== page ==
After the launch, Kim said North Korea had "finally realized the great historic cause of completing the state nuclear force," according to KCNA.
John Zmirak
Sting Operation Against the Washington Post fails?
In the last two days, we’ve witnessed an ugly trainwreck among conservative activist journalists. The crash involved James O’ Keefe’s Project Veritas. That well-funded guerilla journalism group has a track record of investigating and exposing leftist organizations and leaders. It revealed systemic corruption among the federally-funded “community organizers” of ACORN. Veritas got Hollywood environmentalists on tape, accepting the offer of a fake Saudi “oil sheikh” to fund an anti-fracking documentary — in order to boost the price of crude oil.

All that was fun. It danced on the line between advocacy journalism and culture warrior pranksterism. There’s no reason, in principle, why the Right shouldn’t use such weapons. It’s not “beneath” us. The Trump election proved the limits of bringing a Boy Scout penknife to a gun fight.

Most importantly, O’Keefe worked with Lila Rose (now of Live Action) to expose Planned Parenthood employees. Posing as a pimp and several young women who posed as underage prostitutes, O’Keefe’s team found Planned Parenthood’s staffers ready and willing to break the law. They apparently knew all about how to cover up sex trafficking by arranging discreet abortions.
Can we morally support Roy Moore?
Alabama Gov. Kay Ivey recently said she supports Senate candidate Roy Moore because “I believe in the Republican Party, what we stand for, and most important, we need to have a Republican in the United States Senate to vote on things like Supreme Court justices, other appointments the Senate has to confirm, and make major decisions.”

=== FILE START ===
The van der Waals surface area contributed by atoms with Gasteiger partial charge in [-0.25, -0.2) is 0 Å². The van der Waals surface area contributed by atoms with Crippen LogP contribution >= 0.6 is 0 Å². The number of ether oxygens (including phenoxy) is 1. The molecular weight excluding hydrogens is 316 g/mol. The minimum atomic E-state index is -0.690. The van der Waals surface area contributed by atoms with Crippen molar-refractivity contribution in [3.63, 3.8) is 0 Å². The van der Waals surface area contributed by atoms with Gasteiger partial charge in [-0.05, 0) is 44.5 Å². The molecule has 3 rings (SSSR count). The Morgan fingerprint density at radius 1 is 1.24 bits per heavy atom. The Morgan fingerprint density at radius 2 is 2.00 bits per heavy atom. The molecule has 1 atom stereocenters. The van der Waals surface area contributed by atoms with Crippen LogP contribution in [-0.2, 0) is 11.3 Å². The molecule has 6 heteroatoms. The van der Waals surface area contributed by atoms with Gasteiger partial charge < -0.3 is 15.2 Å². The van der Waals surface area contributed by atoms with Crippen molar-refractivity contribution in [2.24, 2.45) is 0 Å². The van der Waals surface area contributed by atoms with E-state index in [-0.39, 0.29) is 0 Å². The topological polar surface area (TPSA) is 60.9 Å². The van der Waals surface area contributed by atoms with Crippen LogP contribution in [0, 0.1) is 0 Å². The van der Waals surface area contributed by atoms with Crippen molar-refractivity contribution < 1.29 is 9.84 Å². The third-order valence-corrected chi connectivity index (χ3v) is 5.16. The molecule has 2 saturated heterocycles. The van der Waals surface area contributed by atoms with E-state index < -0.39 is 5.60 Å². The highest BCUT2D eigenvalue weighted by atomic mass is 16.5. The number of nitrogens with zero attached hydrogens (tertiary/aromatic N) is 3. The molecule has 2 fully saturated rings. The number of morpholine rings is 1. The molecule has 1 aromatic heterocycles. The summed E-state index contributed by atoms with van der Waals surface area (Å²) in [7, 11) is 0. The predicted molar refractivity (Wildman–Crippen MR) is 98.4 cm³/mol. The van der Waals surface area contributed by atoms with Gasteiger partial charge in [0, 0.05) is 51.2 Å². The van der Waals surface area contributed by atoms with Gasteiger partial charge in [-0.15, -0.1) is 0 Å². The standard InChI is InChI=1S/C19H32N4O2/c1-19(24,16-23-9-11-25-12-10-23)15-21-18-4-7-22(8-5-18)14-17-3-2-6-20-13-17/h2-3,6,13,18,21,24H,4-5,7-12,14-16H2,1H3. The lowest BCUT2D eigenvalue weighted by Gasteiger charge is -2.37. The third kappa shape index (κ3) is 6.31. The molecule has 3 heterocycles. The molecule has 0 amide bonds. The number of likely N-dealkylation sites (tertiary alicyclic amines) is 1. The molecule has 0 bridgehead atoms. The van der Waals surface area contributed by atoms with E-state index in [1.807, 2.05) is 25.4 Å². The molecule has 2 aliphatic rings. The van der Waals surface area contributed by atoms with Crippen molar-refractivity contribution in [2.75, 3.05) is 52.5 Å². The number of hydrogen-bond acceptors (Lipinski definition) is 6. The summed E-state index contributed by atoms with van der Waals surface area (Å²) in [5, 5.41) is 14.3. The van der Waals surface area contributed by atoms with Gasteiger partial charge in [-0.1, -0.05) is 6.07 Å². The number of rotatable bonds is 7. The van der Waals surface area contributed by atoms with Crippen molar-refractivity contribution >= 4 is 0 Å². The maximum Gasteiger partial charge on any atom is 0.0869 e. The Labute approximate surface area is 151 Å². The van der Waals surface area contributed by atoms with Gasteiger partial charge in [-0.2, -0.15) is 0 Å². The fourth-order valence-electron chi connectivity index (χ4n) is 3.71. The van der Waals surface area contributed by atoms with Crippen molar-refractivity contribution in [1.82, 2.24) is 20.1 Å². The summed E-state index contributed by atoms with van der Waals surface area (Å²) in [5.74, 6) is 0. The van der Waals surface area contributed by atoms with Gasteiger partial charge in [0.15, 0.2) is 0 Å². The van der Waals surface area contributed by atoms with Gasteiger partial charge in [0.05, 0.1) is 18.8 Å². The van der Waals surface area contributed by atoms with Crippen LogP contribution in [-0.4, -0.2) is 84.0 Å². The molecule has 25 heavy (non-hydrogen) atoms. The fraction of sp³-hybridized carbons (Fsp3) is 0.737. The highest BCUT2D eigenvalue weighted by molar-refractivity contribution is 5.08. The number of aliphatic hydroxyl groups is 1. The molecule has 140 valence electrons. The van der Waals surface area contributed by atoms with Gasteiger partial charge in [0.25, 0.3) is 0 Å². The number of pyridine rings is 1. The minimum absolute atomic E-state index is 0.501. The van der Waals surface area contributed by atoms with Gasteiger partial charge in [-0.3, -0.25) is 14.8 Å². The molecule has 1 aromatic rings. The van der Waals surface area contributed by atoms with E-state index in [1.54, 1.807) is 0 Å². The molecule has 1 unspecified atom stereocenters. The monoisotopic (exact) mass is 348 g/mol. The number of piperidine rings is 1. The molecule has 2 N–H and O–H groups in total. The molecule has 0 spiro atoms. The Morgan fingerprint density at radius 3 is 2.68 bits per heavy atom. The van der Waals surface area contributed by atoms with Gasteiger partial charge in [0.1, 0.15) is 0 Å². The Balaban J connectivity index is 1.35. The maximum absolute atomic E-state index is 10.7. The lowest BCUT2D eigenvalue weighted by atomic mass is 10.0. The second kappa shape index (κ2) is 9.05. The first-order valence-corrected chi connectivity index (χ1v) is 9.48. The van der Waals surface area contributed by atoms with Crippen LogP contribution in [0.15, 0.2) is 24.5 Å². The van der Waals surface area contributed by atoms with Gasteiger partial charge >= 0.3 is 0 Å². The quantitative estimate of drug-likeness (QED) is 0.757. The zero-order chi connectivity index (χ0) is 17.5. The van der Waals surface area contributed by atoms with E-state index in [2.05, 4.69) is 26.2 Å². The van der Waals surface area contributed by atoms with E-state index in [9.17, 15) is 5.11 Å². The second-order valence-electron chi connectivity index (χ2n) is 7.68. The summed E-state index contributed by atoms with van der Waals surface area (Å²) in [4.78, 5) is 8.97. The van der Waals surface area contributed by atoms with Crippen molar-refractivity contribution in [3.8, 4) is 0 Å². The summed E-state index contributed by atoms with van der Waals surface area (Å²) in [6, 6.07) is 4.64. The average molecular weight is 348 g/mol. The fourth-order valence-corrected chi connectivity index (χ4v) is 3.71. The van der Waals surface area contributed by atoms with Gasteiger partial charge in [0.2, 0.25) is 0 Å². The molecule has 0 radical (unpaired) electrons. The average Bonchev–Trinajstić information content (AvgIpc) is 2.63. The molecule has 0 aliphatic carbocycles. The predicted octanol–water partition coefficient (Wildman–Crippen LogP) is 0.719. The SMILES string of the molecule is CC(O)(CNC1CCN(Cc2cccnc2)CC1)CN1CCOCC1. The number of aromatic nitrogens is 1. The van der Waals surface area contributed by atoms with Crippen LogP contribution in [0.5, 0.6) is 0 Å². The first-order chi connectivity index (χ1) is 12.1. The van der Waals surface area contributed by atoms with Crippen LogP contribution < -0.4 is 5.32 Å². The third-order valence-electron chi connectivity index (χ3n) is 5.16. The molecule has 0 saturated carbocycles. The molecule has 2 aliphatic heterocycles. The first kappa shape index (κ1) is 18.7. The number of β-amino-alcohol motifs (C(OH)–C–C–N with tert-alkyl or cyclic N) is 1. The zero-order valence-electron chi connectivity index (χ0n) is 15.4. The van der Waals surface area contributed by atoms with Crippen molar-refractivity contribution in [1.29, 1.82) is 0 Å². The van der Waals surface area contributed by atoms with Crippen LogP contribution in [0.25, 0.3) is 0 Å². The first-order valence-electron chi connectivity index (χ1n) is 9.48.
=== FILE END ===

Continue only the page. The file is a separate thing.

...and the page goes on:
She said this despite admitting that the accusations of sexual abuse against Moore from 40 years ago have some credibility. Social conservatives’ response to Ivey has been harsh, as critics argue that putting Moore in the Senate for the greater political or judicial good is bad for the GOP and the country.

This complaint is nothing new, as it was fervently repeated after sexual misconduct accusations against Donald Trump surfaced just before the election. Many chose to vote for Trump because they considered his governing characteristics, which were more conservative and morally acceptable than Hillary Clinton’s, as more important than his personal moral failings—true or not.
Millennials Changing the Charitable Landscape
The old way of reaching out to and collecting donations just doesn’t connect to today’s digitally savvy contributors — millennial or otherwise. The days of sending a letter requesting a donation with a return envelope are over. Many people don’t even use a checkbook anymore, much less pay much attention to what shows up in the mailbox.
So, where are people finding causes to contribute to? Social media.

Remember the ALS ice bucket challenge that went viral a couple of years ago? It took on a life of its own and got people to donate to a cause most knew nothing about. Why? Because it allowed people to visually broadcast their charitable response — something millennials especially love to do.

Our generation (and those coming behind us) have been raised in the digital age, where broadcasting our lives is as much a part of our daily routine as eating and sleeping. And, not only do we use social media to transmit our own life happenings, but we expect to be able to follow the broadcasts of our friends and influencers. And seeing what others are doing can certainly inspire people to check out certain charities and get involved in the causes their friends and influencers care about.

Another charitable giving demand social media has inspired for millennials? Transparency.